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Stacey

My first clue that I may develop postpartum depression was when my son was born. I looked at him and thought “I feel no connection”. I did not cry happy tears. My husband and I did not find out the sex of the baby prior to his birth, so I anticipated my first question to my husband would be, “what is it – a boy or girl?” I asked no such question. I just sat there, waiting for them to stitch me up, inside and out. My childbirth was traumatic and I was very physically incapacitated. I am a strong person physically (I run, workout, etc. daily and did through my pregnancy) and it was a huge setback to be feeling so physically traumatized.

When we came home from the hospital I was terrified. I went upstairs and sat on the bed, sobbing, telling my husband I could not “do this” (meaning care for our son). My friends assured me these were just baby blues. I have a history of a very serious eating disorder and have been treated for depression before, but none of this was discussed with me prior to my son’s birth. Everyone kept telling me it was the “baby blues” and who was I not to believe them?

After a few weeks I thought things were getting better. Sure, it would take a whole day for me to be able to pull myself out of a dark mood, but I thought I was adjusting. People kept telling me I should be grateful that I had such a beautiful, healthy son. I knew I should be, but something still felt off. I was anxious most of the time and was also having thoughts that I would not mind if my son were not here. I did not physically want to harm him but I did want to run away and never come back. A person I know lost her son at 4 months old and I started thinking that if something happened to my son I would not mind because then I could go back to living my old life. I half started wishing that something would happen so I would not have to be responsible for this human for the rest of my life. It was just too overwhelming and I felt nothing was ever going to be the same.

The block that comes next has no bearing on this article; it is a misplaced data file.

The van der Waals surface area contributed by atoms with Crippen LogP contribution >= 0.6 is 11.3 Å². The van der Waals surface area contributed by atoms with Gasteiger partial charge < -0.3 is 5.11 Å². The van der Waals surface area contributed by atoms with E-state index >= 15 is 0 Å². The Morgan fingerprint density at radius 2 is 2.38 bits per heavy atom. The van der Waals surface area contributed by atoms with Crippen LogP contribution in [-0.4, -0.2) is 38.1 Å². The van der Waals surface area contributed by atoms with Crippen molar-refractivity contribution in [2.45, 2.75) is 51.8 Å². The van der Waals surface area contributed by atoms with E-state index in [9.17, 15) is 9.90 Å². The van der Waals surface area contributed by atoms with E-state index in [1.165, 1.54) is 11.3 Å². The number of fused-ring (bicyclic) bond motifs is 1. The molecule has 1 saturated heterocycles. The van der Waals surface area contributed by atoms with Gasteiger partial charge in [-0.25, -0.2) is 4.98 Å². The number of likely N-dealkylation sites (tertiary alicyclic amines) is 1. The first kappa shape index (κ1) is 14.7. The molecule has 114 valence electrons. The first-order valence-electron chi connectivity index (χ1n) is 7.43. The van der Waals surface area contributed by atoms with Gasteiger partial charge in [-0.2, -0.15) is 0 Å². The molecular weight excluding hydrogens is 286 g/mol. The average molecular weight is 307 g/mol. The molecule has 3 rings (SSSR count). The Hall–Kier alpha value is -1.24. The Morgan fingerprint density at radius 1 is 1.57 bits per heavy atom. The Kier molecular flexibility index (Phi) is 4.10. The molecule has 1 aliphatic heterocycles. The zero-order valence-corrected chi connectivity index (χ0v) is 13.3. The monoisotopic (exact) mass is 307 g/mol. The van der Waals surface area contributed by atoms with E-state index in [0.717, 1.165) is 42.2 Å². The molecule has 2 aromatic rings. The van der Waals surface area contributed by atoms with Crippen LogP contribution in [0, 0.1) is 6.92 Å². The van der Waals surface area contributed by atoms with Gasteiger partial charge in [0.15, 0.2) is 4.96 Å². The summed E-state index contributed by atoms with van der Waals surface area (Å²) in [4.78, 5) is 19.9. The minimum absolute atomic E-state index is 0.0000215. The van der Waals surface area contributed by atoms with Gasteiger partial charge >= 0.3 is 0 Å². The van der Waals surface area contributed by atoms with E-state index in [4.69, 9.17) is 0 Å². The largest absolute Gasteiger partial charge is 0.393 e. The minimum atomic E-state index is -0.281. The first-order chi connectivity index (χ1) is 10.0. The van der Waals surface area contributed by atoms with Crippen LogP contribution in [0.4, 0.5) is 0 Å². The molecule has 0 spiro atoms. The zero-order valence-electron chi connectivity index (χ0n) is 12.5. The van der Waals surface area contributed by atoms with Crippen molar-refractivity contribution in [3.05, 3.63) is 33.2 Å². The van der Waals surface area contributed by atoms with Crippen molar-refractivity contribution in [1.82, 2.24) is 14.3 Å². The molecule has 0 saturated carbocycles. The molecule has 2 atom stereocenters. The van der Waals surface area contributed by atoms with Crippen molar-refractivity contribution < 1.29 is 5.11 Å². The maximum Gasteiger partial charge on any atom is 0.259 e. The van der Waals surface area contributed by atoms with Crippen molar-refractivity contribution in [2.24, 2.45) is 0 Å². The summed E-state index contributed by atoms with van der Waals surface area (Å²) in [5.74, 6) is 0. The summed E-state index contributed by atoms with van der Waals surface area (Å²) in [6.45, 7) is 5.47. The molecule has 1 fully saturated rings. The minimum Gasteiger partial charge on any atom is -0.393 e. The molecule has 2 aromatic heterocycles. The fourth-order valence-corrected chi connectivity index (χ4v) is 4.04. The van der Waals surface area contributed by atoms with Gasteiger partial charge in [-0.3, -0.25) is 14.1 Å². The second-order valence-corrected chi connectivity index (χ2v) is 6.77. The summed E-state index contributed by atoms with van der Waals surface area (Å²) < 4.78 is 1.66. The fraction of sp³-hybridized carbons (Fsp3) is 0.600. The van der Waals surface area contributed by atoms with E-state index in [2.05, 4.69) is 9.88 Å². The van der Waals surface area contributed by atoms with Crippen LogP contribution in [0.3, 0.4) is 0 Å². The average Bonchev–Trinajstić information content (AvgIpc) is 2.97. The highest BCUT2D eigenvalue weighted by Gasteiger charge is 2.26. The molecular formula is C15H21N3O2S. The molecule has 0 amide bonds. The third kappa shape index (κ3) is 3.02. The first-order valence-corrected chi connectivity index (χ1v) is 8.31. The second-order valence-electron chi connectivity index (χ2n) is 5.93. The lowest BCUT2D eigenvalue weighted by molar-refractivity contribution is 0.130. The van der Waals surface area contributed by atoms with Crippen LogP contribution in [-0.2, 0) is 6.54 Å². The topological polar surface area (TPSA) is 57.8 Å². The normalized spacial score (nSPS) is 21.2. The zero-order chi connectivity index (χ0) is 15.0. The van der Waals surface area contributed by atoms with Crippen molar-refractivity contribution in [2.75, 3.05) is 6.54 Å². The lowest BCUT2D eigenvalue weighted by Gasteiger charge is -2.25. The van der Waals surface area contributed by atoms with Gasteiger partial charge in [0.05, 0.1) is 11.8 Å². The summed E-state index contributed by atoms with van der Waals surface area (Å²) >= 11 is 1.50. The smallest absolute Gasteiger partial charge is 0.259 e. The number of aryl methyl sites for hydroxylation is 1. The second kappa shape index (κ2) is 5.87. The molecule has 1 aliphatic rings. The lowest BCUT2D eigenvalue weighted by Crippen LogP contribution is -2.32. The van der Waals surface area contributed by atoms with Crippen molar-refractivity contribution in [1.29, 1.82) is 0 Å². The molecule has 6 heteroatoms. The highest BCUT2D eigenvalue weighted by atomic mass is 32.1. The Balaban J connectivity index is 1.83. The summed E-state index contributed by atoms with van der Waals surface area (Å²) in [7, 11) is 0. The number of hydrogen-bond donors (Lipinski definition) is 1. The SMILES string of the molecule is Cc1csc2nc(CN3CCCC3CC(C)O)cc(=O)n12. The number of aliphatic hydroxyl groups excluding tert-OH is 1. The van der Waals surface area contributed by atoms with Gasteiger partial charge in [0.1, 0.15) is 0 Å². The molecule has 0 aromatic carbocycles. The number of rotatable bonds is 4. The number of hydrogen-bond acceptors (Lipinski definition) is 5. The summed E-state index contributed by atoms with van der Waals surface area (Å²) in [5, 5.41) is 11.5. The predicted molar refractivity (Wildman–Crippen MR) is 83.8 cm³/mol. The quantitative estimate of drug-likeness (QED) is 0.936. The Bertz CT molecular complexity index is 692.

Things got very bad when I tried to go back to work. I was not sleeping, was crying for hours at a time, would be frozen in the same spot for hours, and eventually asked my husband to take me to the hospital and admit me because I was “going crazy”. Luckily I reached out to the people who helped me through the eating disorder and they got me into a wonderful psychiatrist the next day. I did not have to go to the hospital and was prescribed a couple different medications. It is now 5 weeks later and I feel much better. I am also engaging in talk therapy. The irony of this is that I am a Licensed Master Social Worker and my job is to counsel people. Luckily my husband and I were able to see the signs of distress and get help quickly. This is a very serious, debilitating disease no one talks about. In my recovery I am bound and determined to bring this to light and give it the attention it deserves. Women that experience PPD are not bad mothers. I love my son so much and have always cared for him the best I could and called on others when I knew I was compromised.

It was a great relief to find one website that discussed postpartum depression. Thank you for letting me share my story.

By | 2016-12-16T01:36:40+00:00 April 20th, 2016|Survivor Stories|0 Comments

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